Oscar Florez is an avid cyclist who has been a Corporate Accountability International volunteer and member since 2014.
What did you learn from doing Climate Ride, a five-day bike ride to raise awareness about climate change?
It was eye-opening for me as someone who was never involved in environmental issues before. People of all ages rode from Acadia in Bar Harbor, Maine to Boston to bring attention to climate change. Riding on behalf of Corporate Accountability International, I had a chance to talk about how corporations interfere with climate negotiations. There was a renewable energy group that fought a major campaign in the face of corporate influence—and it persevered and won. I heard so many great stories about what organizing can accomplish.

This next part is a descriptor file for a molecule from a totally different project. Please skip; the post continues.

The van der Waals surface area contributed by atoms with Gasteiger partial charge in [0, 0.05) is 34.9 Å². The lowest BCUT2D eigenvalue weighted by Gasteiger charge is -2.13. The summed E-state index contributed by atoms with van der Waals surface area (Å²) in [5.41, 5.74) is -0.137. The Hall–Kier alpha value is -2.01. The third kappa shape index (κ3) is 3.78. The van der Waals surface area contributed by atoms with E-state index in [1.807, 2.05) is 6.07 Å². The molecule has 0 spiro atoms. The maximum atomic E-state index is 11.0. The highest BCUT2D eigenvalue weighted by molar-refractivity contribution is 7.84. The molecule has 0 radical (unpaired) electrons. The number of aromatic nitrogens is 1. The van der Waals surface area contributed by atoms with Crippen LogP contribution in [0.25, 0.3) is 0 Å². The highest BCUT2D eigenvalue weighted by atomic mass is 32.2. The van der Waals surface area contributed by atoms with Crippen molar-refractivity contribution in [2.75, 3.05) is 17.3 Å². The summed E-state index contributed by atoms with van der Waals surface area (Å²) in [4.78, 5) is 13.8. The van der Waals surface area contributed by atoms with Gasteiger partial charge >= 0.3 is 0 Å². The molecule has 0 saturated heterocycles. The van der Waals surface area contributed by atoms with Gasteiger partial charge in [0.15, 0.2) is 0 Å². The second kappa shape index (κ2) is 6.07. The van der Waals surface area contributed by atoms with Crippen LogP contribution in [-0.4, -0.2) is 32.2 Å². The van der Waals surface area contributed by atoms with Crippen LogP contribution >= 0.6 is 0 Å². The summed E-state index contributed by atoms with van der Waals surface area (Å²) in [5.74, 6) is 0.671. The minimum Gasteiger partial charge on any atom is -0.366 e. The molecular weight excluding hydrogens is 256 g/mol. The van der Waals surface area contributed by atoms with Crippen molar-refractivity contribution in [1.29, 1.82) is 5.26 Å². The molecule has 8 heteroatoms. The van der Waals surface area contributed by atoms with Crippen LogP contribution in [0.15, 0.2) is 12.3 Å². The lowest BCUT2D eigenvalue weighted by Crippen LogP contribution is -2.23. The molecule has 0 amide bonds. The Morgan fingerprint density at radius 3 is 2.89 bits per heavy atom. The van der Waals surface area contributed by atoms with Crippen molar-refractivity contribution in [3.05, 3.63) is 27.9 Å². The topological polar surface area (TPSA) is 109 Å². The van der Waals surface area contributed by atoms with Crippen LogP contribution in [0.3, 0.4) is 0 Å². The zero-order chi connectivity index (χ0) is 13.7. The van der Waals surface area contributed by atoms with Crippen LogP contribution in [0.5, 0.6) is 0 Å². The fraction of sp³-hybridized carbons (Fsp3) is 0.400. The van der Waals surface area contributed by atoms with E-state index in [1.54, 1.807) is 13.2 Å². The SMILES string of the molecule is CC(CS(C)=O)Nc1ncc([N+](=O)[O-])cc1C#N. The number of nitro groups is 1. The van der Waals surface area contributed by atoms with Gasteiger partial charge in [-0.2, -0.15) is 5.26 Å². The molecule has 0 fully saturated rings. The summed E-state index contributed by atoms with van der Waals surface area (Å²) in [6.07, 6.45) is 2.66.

Why do you support Corporate Accountability International?
I’m amazed by how you organize. I know that a lot of planning goes into each campaign and the results show that. With the National Park Service, for instance, big corporations are trying to control it. But you’ve organized people to build a movement while working with political leaders to create good policy.
What’s a memorable volunteer experience you’ve had here?
In December I helped the national water campaign with its organizing to block a bill that would make it difficult for our national parks to go bottled water free. Before the team traveled to Washington, D.C., I printed thousands of petitions that people signed so they could be delivered in Congress. It was a small thing, but I hear that it was part of the reason 34 members of Congress stood up for our national parks and ultimately defeated the amendment.